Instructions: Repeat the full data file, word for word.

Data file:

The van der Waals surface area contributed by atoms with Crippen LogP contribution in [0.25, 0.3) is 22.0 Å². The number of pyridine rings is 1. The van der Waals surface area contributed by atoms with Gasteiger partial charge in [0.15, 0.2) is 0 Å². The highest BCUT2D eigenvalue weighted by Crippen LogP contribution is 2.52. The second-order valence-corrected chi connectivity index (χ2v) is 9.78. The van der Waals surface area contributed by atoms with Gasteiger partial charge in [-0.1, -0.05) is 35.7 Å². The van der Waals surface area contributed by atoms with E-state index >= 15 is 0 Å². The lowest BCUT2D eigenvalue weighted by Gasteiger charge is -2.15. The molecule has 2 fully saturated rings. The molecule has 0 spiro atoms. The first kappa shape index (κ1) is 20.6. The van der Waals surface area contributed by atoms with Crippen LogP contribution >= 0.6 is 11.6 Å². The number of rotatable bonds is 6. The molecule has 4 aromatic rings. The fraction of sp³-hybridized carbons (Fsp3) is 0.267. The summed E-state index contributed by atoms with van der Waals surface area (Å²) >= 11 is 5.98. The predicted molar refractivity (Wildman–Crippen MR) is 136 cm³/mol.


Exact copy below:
The van der Waals surface area contributed by atoms with Crippen LogP contribution in [0.25, 0.3) is 22.0 Å². The number of pyridine rings is 1. The van der Waals surface area contributed by atoms with Gasteiger partial charge in [0.15, 0.2) is 0 Å². The highest BCUT2D eigenvalue weighted by Crippen LogP contribution is 2.52. The second-order valence-corrected chi connectivity index (χ2v) is 9.78. The van der Waals surface area contributed by atoms with Gasteiger partial charge in [-0.1, -0.05) is 35.7 Å². The van der Waals surface area contributed by atoms with E-state index >= 15 is 0 Å². The lowest BCUT2D eigenvalue weighted by Gasteiger charge is -2.15. The molecule has 2 fully saturated rings. The molecule has 0 spiro atoms. The first kappa shape index (κ1) is 20.6. The van der Waals surface area contributed by atoms with Crippen LogP contribution >= 0.6 is 11.6 Å². The number of rotatable bonds is 6. The molecule has 4 aromatic rings. The fraction of sp³-hybridized carbons (Fsp3) is 0.267. The summed E-state index contributed by atoms with van der Waals surface area (Å²) >= 11 is 5.98. The predicted molar refractivity (Wildman–Crippen MR) is 136 cm³/mol.